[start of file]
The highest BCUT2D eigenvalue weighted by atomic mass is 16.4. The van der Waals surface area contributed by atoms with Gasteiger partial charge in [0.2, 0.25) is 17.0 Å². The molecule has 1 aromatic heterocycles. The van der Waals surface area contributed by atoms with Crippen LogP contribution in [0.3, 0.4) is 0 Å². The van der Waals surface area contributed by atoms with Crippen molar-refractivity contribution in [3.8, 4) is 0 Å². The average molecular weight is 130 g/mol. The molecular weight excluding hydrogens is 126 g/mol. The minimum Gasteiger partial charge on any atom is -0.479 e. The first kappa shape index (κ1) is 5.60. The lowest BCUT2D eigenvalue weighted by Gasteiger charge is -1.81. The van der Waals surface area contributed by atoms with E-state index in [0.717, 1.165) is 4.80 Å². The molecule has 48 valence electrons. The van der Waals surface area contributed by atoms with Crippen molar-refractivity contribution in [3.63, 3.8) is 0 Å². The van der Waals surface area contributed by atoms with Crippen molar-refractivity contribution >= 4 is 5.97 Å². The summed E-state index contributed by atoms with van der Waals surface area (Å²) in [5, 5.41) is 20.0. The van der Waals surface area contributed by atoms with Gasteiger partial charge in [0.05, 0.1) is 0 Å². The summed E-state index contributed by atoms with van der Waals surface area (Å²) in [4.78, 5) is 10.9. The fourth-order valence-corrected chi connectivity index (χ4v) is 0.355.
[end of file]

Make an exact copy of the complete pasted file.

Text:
The highest BCUT2D eigenvalue weighted by atomic mass is 16.4. The van der Waals surface area contributed by atoms with Gasteiger partial charge in [0.2, 0.25) is 17.0 Å². The molecule has 1 aromatic heterocycles. The van der Waals surface area contributed by atoms with Crippen LogP contribution in [0.3, 0.4) is 0 Å². The van der Waals surface area contributed by atoms with Crippen molar-refractivity contribution in [3.8, 4) is 0 Å². The average molecular weight is 130 g/mol. The molecular weight excluding hydrogens is 126 g/mol. The minimum Gasteiger partial charge on any atom is -0.479 e. The first kappa shape index (κ1) is 5.60. The lowest BCUT2D eigenvalue weighted by Gasteiger charge is -1.81. The van der Waals surface area contributed by atoms with E-state index in [0.717, 1.165) is 4.80 Å². The molecule has 48 valence electrons. The van der Waals surface area contributed by atoms with Crippen molar-refractivity contribution in [3.63, 3.8) is 0 Å². The van der Waals surface area contributed by atoms with Crippen molar-refractivity contribution >= 4 is 5.97 Å². The summed E-state index contributed by atoms with van der Waals surface area (Å²) in [5, 5.41) is 20.0. The van der Waals surface area contributed by atoms with Gasteiger partial charge in [0.05, 0.1) is 0 Å². The summed E-state index contributed by atoms with van der Waals surface area (Å²) in [4.78, 5) is 10.9. The fourth-order valence-corrected chi connectivity index (χ4v) is 0.355.